#7 Program Development in Java by Barbara Liskov and John Guttag

Recommended by Hackbright Instructor Henry Chen

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“Program Development in Java” is aimed for students who know how to write small programs, and are at the stage of enrolling in a second or third programming course. Readers should be familiar with Java, but this is not a “how to code in Java” book. Java is just the “vehicle” for teaching key concepts for the whole process of developing production-ready software. The book is written by Barbara Liskov, an MIT Professor (and winner of the 2008 Turing Award), and John Guttag, also a professor at MIT. The focus of the book is on modular program construction: how to organize a program as a collection of well-chosen modules. It centers on four main topics: requirements analysis, iterative program design, debugging and testing, and design patterns.


Like these books? There are dozens more! 

Finally, if you’d like to discover more tech books authored by women, an invaluable resource is Etsy Engineering Director Lara Hogan’s list of tech books authored by women.

And if you think we should feature other books in a future list, please add your suggestions via the comments below!

Which Coding Language Should I Learn?

A common question asked by adults who’ve decided they want to switch careers to software engineering is, “Which coding language maximizes my employment potential?”

It’s the wrong question.

What kind of work do you want to do?

“Fanaticism about any one platform or tool is almost always a red flag.”Different sub-fields of computing have their own popular, or required, languages and platforms. Want to build a web app or create scripts (and automate a sequence of commands)?  Then Python (taught at Hackbright Academy) is a great fit.  Become a front-end developer? Get to know JavaScript and its idiosyncrasies across different browsers, as well as HTML and CSS (all of which are also taught at Hackbright Academy).  Video games? It all depends on the gaming platform’s hardware.

One way to get a sense of coding languages that may be useful to learn is to search job postings of popular tech companies.  Often these job descriptions include flexible requirements related to lists of the “usual suspects” programming languages.  Here’s a 2017  job posting “bullet point requirement” for a software engineering position at Facebook: “Solid software development skills with experience building software developed in (at least one) Python, PHP, C/C++, Ruby, C# or Java.”  So the key for students of coding is to master one of the “usual suspects” to get your foot in the door.

Just write quality code

Stop worrying about it.Most managers don’t look for specific languages when hiring entry-level people. They look for candidates with general coding and problem-solving skills demonstrated in any language. Deep expertise in, say, Objective C++ or Java is for senior roles or consulting gigs of certain kinds, where only an expert at a specific language or platform will be able to get things to work.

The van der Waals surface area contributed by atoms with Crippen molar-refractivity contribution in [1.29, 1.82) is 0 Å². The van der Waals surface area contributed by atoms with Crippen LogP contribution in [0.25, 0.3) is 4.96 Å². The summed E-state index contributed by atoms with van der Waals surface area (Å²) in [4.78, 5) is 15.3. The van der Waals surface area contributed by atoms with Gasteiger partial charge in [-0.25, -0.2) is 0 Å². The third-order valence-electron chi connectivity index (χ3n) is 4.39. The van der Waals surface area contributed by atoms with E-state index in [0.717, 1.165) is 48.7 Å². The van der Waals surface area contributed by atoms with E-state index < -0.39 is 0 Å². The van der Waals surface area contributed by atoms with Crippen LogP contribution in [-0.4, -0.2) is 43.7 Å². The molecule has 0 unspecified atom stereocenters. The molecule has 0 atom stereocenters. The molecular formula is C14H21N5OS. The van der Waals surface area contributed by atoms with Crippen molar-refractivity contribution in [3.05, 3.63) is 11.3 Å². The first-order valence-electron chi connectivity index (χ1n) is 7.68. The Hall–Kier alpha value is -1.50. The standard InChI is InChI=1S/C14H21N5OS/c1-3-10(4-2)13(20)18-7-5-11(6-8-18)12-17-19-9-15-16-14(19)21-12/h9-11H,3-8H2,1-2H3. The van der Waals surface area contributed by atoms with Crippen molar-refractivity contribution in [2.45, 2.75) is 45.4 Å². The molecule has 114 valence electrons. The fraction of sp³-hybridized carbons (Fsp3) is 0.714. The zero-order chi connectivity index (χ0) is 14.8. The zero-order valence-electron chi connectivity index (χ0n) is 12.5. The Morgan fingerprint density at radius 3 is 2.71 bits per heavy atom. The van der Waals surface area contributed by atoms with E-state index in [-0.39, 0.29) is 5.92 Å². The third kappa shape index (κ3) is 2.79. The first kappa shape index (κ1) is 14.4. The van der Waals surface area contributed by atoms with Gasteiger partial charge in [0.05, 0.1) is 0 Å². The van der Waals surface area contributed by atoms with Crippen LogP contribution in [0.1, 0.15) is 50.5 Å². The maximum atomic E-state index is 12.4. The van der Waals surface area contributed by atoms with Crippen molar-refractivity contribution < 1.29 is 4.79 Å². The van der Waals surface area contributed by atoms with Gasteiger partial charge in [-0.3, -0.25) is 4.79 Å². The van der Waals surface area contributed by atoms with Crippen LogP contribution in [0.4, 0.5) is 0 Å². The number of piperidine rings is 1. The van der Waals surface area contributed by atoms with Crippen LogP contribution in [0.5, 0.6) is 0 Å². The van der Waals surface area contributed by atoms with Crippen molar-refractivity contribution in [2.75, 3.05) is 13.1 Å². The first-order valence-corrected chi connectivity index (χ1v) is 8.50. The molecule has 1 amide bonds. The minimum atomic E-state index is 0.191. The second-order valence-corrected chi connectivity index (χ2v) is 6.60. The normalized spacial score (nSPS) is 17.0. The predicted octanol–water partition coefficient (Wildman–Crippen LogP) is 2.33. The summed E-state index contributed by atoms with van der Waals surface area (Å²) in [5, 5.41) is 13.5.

Otherwise, it doesn’t matter what language(s) you’ve coded in. Compared to human languages, where a fluent English speaker could be utterly unable to communicate with a fluent Mandarin speaker, programming languages don’t have a steep learning curve at all. They’re more alike than different, and not as complicated as non-programmers think. You’ll figure it out on the job, and there are message boards like Stack Overflow where you can ask questions without constantly interrupting your coworkers.

Davin Bentti, VP of Technology at MedTech Exchange, says he doesn’t much care what languages a programmer already knows or not: “The main thing I look for is the ability to write quality code.”

Learn more than one language

klingonchurchCoding earnestly in two or three languages will make you more hirable. Not by giving you twice as many jobs to apply for, but by extending your knowledge and experience beyond a single, small zone of comfort. By learning what’s local, and what’s universal. It’s like taking a year abroad.

“Fanaticism about any one platform or tool is almost always a red flag,” says programmer and polymath Jeremy Bornstein, a former Apple engineer who crafted a fictional humanoid language for author Neal Stephenson’s science-fiction novel Anathem. “They don’t see the gaps in the toolset, so they erroneously believe it to be much more useful than it actually is.”

Often you have to use what you have to use. But MIT computer science professor Hal Abelson, who literally wrote the book on learning to code, teaches students to ask themselves what language is best for the task in front of them, and what special-use languages they might invent themselves to best serve their engineering needs.

Invent your own languages

Inventing a language for a specific task can be less work than using an existing one.

While at Hackbright, Gulnarra Mirzakarimova (a graduate of the program now based in Los Angeles) invented a coding language, Unicorn, for her final Hackbright project.

Coding a new language can also save time and impress your boss! One contributor to this post replaced 2,000 lines of C, which created a product’s built-in menus, with a minimal 25-line configuration file in a very simple language created using Lex and YACC. At build time, the pre-compiler converted the latest config file to thousands of lines of bug-free object-oriented C, popping two dozen control widgets into the interface. When the team’s manager reviewed the custom Lex/YACC code, he was far more impressed than if the C code had been hand-tweaked every time the product’s marketing team changed their minds.

“The important issue is what is worth programming, and what are the main organizational ideas in programs,” Abelson says. “Not the detailed syntax of one programming language or another.”